the four or five years which preceded the loss of his voice, he
    used a quarter of a pound of tobacco in a week. He was subject to
    fits of extreme melancholy; for whole days he would not speak to
    any one, was exceedingly dyspeptic and was subject to nightmare.
    When about fifty-eight years old, that is, about thirteen years
    ago, he abandoned his tobacco. His voice gradually returned, and
    in one year was pretty good; his flesh and strength were greatly
    increased, and he now has a younger look than when he laid aside
    his narcotic."

    _April, 1834._


The case of Mr. L. B., a shoemaker, now about fifty-two years of age,
exhibits strikingly the injurious effects of tobacco. About fourteen
years ago, he consulted me on account of dyspepsia, obstinate
costiveness, and palpitation of the heart, which symptoms had existed
for several years. The palpitation he had observed about seven years
before. In a small degree it occurred almost daily. For years a slight
fluttering was generally felt, in the morning, for a short time after
breakfast, which compelled him to sit still, avoiding mental as well
as muscular exertion. After an hour or more, he was better. He was,
besides, subject to severe paroxysms of palpitation, occurring at
irregular periods. Six or seven of these took place in a year. These
turns were excited under stomach irritations or oppression from
indigestible food. They came on instantaneously, and often left in
a moment; 'the pulse was nothing but a flutter.' So great was the
prostration, that, during the paroxysm, he was obliged to lie still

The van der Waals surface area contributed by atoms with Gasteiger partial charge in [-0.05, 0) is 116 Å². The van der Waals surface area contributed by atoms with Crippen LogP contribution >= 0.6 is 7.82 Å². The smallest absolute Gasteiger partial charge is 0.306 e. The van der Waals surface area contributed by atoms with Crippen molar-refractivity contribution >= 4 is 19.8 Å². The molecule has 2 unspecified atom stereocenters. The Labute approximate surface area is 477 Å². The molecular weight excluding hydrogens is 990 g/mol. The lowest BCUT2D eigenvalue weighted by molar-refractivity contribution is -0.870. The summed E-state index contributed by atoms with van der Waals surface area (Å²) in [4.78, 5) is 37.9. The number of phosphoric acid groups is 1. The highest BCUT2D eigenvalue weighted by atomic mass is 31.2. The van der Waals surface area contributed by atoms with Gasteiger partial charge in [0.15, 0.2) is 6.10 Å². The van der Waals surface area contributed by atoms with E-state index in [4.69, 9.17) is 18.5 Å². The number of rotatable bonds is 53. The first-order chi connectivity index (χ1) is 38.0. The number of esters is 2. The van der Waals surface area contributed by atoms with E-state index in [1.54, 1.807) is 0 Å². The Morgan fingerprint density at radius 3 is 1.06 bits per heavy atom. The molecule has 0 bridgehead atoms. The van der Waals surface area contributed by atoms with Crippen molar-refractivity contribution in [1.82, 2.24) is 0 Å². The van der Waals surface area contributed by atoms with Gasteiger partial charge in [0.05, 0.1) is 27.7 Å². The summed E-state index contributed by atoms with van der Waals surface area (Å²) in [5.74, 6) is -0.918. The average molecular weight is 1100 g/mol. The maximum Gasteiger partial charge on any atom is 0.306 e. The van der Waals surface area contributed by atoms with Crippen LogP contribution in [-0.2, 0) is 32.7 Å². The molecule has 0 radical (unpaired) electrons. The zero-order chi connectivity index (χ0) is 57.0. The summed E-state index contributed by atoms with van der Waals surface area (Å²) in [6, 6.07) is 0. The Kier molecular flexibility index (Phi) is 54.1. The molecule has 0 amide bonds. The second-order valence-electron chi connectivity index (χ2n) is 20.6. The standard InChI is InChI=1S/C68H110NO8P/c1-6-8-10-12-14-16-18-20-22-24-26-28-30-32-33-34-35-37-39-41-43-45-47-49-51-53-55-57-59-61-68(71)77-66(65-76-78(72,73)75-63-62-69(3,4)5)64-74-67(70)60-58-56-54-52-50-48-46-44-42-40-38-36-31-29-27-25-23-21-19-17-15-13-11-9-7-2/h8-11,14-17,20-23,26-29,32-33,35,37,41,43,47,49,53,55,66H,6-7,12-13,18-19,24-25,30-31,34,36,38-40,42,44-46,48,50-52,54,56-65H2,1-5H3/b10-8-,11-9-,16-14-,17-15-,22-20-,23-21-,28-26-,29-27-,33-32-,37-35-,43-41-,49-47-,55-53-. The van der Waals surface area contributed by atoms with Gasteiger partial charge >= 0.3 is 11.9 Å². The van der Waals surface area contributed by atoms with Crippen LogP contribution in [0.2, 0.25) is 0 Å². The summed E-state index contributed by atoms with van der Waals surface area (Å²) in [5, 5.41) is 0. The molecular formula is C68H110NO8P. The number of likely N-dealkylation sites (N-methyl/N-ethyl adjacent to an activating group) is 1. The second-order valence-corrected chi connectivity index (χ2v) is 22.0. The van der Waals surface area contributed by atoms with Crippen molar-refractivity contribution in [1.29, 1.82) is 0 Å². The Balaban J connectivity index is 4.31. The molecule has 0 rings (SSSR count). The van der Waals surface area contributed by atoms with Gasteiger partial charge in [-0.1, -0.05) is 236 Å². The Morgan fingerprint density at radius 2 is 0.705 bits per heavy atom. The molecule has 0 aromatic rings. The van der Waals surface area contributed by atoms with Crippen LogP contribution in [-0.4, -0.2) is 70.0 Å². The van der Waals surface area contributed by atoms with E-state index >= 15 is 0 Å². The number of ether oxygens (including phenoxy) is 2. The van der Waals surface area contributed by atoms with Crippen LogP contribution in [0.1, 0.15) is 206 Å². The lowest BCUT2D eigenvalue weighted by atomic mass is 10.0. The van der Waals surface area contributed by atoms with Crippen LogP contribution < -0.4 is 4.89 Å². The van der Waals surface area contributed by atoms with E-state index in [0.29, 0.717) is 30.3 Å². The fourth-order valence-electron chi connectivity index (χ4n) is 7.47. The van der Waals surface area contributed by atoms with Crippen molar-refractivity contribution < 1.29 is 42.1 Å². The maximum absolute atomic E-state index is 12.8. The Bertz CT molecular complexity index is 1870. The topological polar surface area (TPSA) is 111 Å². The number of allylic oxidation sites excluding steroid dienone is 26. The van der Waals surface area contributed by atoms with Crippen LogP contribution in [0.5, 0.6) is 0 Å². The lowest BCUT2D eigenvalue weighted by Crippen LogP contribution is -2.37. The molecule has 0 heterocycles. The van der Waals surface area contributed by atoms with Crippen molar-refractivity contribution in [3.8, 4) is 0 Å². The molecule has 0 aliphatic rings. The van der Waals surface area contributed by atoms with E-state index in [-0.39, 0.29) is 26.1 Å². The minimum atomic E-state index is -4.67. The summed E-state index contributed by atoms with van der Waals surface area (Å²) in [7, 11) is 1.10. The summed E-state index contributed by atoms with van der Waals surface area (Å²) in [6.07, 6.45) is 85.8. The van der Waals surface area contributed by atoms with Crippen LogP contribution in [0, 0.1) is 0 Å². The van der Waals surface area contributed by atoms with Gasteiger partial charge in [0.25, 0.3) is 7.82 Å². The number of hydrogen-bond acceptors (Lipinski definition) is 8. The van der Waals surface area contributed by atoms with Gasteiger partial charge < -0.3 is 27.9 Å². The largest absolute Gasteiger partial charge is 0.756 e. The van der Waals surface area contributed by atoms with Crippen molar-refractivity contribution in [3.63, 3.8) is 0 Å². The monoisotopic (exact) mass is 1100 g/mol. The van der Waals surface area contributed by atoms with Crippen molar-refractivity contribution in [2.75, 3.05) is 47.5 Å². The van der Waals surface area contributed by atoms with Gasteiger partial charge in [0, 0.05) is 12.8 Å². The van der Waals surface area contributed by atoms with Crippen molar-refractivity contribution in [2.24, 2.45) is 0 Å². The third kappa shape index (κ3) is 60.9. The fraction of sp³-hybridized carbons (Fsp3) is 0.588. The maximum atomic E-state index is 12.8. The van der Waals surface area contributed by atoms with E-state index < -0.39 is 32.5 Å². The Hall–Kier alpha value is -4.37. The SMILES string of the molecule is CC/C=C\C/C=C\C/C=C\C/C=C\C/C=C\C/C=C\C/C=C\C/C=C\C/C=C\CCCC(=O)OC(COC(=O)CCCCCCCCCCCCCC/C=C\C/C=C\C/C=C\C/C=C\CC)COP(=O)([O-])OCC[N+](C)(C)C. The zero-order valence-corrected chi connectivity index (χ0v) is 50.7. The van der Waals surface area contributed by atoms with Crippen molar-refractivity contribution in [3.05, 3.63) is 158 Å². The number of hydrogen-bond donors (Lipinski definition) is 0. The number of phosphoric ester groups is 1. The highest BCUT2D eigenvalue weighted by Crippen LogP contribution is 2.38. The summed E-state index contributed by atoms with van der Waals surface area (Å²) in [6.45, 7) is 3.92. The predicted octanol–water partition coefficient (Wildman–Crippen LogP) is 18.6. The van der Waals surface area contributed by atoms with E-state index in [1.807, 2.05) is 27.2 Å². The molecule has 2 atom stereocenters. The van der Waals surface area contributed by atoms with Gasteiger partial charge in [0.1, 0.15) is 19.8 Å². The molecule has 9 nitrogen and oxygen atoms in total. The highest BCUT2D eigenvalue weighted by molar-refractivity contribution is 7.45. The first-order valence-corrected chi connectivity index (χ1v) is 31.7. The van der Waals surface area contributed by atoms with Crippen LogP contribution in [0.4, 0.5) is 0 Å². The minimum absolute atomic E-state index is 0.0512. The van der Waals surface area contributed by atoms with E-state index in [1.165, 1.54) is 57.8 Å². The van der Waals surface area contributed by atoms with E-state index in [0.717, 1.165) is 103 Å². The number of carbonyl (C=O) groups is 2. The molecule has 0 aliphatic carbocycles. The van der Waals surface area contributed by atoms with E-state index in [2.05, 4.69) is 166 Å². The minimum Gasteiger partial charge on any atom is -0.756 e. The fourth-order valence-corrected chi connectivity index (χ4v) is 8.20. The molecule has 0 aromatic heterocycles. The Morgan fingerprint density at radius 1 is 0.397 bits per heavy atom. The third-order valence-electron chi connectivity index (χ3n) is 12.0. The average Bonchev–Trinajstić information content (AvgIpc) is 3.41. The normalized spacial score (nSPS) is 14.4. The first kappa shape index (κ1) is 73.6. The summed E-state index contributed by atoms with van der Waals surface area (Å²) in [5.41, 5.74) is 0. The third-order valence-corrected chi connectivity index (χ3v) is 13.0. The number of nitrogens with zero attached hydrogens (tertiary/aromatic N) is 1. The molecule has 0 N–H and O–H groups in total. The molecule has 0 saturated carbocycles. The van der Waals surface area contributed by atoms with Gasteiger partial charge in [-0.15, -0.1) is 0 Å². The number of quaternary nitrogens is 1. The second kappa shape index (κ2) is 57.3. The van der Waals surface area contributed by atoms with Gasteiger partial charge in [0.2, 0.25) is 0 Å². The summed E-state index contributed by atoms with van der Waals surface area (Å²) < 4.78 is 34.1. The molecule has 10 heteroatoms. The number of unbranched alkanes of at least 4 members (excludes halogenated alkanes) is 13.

upon the bed. The length of the paroxysm was various; sometimes an
hour, sometimes several hours.

He was in the habit of using tobacco in all its forms of cud, cigar and
snuff; he drank tea and coffee freely, and spirit and cider moderately.
I advised him to the entire disuse of tobacco, tea, coffee, and all
other drinks, save water, and to live on plain and unstimulating food.
He followed the advice in regard to drinks, in so far as to confine
himself to water, and threw away the cud and cigar, but continued to
take snuff. Under this change his health was improved, and the turns of
palpitation were less frequent, and generally less severe. Two years
afterwards, he abandoned flesh meat as an article of diet, and still
indulged himself in the habit of snuff-taking. In this way he continued
for about six years, his general health being considerably improved; he
was subject, however, to an occasional attack of palpitation. At length
he had a paroxysm, which was so terribly severe and protracted, as to
keep him nine hours and an half motionless upon his back, under the
incessant apprehension of immediate dissolution. In the course of this
nine and an half hours he made up his mind to take no more snuff. He
has kept his resolution, and has not had an attack since, now about six
years. He says he has sometimes felt a slight agitation or tremor, but
this has been rare. He continues to exclude flesh meat from his diet.
His breakfast consists of roasted potatoes and toasted bread, with
a little butter; his dinner, bread and milk; supper, the same as the
breakfast. His only drink is water. Once his fingers were tremulous,